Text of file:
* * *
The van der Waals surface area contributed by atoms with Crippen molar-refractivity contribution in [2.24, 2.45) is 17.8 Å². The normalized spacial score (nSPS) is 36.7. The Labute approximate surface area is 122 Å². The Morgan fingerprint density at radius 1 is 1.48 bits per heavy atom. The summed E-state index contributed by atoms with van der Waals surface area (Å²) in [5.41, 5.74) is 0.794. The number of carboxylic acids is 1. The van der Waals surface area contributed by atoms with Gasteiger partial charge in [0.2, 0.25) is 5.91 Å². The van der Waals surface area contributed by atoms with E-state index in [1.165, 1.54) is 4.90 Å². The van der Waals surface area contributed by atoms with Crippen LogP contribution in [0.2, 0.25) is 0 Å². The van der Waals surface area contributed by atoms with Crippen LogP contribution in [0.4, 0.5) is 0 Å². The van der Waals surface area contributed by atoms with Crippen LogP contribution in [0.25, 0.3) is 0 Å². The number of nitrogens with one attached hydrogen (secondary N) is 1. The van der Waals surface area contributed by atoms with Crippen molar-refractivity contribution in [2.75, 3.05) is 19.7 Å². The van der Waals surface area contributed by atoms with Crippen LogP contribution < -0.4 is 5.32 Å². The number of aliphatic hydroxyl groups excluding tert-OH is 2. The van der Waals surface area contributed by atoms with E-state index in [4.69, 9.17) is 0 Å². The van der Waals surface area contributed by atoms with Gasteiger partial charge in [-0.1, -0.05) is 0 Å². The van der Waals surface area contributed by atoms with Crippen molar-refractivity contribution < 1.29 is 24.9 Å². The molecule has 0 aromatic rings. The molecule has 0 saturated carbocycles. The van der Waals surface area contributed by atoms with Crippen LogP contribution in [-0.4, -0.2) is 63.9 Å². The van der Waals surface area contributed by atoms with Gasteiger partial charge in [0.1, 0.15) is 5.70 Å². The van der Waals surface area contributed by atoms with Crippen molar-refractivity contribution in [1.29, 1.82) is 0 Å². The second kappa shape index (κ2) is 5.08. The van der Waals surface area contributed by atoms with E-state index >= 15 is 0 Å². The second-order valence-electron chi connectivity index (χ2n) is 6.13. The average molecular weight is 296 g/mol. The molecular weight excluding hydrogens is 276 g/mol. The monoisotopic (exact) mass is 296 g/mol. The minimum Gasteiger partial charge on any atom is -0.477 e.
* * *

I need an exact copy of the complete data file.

The van der Waals surface area contributed by atoms with Crippen molar-refractivity contribution in [2.24, 2.45) is 17.8 Å². The normalized spacial score (nSPS) is 36.7. The Labute approximate surface area is 122 Å². The Morgan fingerprint density at radius 1 is 1.48 bits per heavy atom. The summed E-state index contributed by atoms with van der Waals surface area (Å²) in [5.41, 5.74) is 0.794. The number of carboxylic acids is 1. The van der Waals surface area contributed by atoms with Gasteiger partial charge in [0.2, 0.25) is 5.91 Å². The van der Waals surface area contributed by atoms with E-state index in [1.165, 1.54) is 4.90 Å². The van der Waals surface area contributed by atoms with Crippen LogP contribution in [0.2, 0.25) is 0 Å². The van der Waals surface area contributed by atoms with Crippen LogP contribution in [0.4, 0.5) is 0 Å². The van der Waals surface area contributed by atoms with Crippen LogP contribution in [0.25, 0.3) is 0 Å². The number of nitrogens with one attached hydrogen (secondary N) is 1. The van der Waals surface area contributed by atoms with Crippen molar-refractivity contribution in [2.75, 3.05) is 19.7 Å². The van der Waals surface area contributed by atoms with Crippen LogP contribution < -0.4 is 5.32 Å². The number of aliphatic hydroxyl groups excluding tert-OH is 2. The van der Waals surface area contributed by atoms with E-state index in [4.69, 9.17) is 0 Å². The van der Waals surface area contributed by atoms with Gasteiger partial charge in [-0.1, -0.05) is 0 Å². The van der Waals surface area contributed by atoms with Crippen molar-refractivity contribution < 1.29 is 24.9 Å². The molecule has 0 aromatic rings. The molecule has 0 saturated carbocycles. The van der Waals surface area contributed by atoms with Crippen LogP contribution in [-0.4, -0.2) is 63.9 Å². The van der Waals surface area contributed by atoms with Gasteiger partial charge in [0.1, 0.15) is 5.70 Å². The van der Waals surface area contributed by atoms with Crippen molar-refractivity contribution in [1.29, 1.82) is 0 Å². The second kappa shape index (κ2) is 5.08. The van der Waals surface area contributed by atoms with E-state index >= 15 is 0 Å². The second-order valence-electron chi connectivity index (χ2n) is 6.13. The average molecular weight is 296 g/mol. The molecular weight excluding hydrogens is 276 g/mol. The monoisotopic (exact) mass is 296 g/mol. The minimum Gasteiger partial charge on any atom is -0.477 e.